December 2000, Volume 6, Issue 5   
Rev. Mark Connolly
Thought for the Month
Born in Bethlehem
Santas Bonus
Rev. Raymond K. Petrucci
Yes Virginia there is a Santa Clause
Francis P. Church
Our Lady's Juggler
Rev. Mark Connolly
Saint of the Month
A Carol for Children
One Solitary Life
Catholic Corner
New Years Prayer
Catholic Corner

Worship, The Heart of the Holiday

In its basic character, Christmas remains deeply religious in spite of the secular festivities that have grown up around it. Christians never forget that the day commemorates the miraculous birth of a baby in whom God was incarnate. The Gospel according to St. Luke strongly suggests that Jesus was born at night. And so there arose in the Western Church, as early as 400 A.D., the custom of holding midnight Mass on Christmas Eve. Earlier still, Epiphany, January 6, had been celebrated in the Easter Orthodox Church.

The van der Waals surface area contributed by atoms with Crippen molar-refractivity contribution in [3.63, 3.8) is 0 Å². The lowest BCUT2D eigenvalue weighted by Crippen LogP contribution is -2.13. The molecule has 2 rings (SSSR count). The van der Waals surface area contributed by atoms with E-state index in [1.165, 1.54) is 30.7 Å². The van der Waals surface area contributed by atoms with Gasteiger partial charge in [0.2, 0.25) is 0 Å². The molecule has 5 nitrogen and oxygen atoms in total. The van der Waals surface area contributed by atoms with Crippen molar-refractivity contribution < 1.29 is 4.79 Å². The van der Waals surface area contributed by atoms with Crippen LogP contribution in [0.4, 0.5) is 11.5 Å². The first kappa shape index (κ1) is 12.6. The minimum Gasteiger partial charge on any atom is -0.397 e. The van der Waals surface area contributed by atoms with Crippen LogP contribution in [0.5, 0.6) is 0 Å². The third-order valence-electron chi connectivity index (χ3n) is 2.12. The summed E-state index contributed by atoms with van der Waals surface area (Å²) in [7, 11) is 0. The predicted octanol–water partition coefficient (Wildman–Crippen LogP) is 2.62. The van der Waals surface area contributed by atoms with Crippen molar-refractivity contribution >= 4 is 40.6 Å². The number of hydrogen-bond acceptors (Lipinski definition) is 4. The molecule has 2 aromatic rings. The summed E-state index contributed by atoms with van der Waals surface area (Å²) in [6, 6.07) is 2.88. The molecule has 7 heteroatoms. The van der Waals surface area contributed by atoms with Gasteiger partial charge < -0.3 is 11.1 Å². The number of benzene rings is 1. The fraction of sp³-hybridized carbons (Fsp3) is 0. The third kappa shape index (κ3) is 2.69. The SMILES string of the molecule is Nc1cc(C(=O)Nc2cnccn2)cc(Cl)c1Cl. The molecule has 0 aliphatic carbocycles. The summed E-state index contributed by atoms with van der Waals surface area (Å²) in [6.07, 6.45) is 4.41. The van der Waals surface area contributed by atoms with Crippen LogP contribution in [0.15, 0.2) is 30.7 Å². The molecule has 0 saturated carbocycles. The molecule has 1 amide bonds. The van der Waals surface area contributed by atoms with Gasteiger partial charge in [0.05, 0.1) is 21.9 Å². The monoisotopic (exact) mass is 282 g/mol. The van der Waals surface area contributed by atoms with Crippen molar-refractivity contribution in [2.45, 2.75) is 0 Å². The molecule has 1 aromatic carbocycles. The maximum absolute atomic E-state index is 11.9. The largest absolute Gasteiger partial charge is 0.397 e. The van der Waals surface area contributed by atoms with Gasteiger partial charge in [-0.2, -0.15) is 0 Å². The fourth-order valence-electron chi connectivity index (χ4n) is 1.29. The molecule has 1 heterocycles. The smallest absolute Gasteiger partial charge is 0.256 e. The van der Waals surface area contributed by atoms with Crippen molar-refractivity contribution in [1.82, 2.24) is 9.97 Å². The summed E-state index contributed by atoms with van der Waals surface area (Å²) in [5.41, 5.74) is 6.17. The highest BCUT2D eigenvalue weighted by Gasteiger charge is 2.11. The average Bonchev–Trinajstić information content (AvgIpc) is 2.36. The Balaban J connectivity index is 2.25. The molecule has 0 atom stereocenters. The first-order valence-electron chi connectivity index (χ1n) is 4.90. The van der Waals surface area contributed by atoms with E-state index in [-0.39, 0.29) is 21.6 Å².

“Epiphany”, a Greek word meaning “showing forth”, refers to the three manifestations of Christ’s divinity which traditionally occurred on that date: the Adoration of the Magi, His baptism by St. John, and His first miracle, the changing of water into wine at the marriage feast at Cana. To this day Epiphany remains more important to the Orthodox Churches than to others, and they celebrate it with a number of ceremonies involving water. The third great division of Christianity, the Protestant sects, also celebrates Christ’s birthday with widely divergent customs and reverent services.

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